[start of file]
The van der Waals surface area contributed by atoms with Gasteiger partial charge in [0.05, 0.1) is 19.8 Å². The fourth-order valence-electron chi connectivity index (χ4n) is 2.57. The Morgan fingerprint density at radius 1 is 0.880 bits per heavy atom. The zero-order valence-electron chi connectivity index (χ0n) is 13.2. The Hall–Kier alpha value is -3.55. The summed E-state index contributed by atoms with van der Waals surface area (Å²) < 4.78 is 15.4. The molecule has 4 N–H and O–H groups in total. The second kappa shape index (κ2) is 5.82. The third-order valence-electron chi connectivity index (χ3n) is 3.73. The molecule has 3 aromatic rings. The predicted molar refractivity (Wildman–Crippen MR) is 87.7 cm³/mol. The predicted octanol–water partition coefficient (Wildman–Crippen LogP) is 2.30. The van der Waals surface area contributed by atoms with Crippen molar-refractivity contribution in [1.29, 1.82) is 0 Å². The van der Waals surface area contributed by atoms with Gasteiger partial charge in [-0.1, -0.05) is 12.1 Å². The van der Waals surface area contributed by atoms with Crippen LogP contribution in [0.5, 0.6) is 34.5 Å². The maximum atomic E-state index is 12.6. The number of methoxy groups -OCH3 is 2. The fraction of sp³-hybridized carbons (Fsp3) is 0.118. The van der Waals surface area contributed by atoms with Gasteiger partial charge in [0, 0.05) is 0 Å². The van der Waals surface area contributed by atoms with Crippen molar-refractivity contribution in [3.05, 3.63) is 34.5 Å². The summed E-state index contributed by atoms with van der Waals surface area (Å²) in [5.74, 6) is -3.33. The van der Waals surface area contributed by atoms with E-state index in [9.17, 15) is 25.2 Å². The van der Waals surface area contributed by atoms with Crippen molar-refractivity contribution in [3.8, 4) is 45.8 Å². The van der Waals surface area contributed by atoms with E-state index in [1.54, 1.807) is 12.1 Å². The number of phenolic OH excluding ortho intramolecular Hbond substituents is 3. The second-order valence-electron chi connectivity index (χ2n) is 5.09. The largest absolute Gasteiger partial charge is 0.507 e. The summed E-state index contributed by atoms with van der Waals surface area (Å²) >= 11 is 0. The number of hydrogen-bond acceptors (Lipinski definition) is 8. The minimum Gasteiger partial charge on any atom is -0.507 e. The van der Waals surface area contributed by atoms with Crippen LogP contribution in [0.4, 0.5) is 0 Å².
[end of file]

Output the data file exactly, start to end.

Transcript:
The van der Waals surface area contributed by atoms with Gasteiger partial charge in [0.05, 0.1) is 19.8 Å². The fourth-order valence-electron chi connectivity index (χ4n) is 2.57. The Morgan fingerprint density at radius 1 is 0.880 bits per heavy atom. The zero-order valence-electron chi connectivity index (χ0n) is 13.2. The Hall–Kier alpha value is -3.55. The summed E-state index contributed by atoms with van der Waals surface area (Å²) < 4.78 is 15.4. The molecule has 4 N–H and O–H groups in total. The second kappa shape index (κ2) is 5.82. The third-order valence-electron chi connectivity index (χ3n) is 3.73. The molecule has 3 aromatic rings. The predicted molar refractivity (Wildman–Crippen MR) is 87.7 cm³/mol. The predicted octanol–water partition coefficient (Wildman–Crippen LogP) is 2.30. The van der Waals surface area contributed by atoms with Crippen molar-refractivity contribution in [1.29, 1.82) is 0 Å². The van der Waals surface area contributed by atoms with Gasteiger partial charge in [-0.1, -0.05) is 12.1 Å². The van der Waals surface area contributed by atoms with Crippen LogP contribution in [0.5, 0.6) is 34.5 Å². The maximum atomic E-state index is 12.6. The number of methoxy groups -OCH3 is 2. The fraction of sp³-hybridized carbons (Fsp3) is 0.118. The van der Waals surface area contributed by atoms with Gasteiger partial charge in [0, 0.05) is 0 Å². The van der Waals surface area contributed by atoms with Crippen molar-refractivity contribution in [3.05, 3.63) is 34.5 Å². The summed E-state index contributed by atoms with van der Waals surface area (Å²) in [5.74, 6) is -3.33. The van der Waals surface area contributed by atoms with E-state index in [9.17, 15) is 25.2 Å². The van der Waals surface area contributed by atoms with Crippen molar-refractivity contribution in [3.8, 4) is 45.8 Å². The van der Waals surface area contributed by atoms with E-state index in [1.54, 1.807) is 12.1 Å². The number of phenolic OH excluding ortho intramolecular Hbond substituents is 3. The second-order valence-electron chi connectivity index (χ2n) is 5.09. The largest absolute Gasteiger partial charge is 0.507 e. The summed E-state index contributed by atoms with van der Waals surface area (Å²) >= 11 is 0. The number of hydrogen-bond acceptors (Lipinski definition) is 8. The minimum Gasteiger partial charge on any atom is -0.507 e. The van der Waals surface area contributed by atoms with Crippen LogP contribution in [0.4, 0.5) is 0 Å².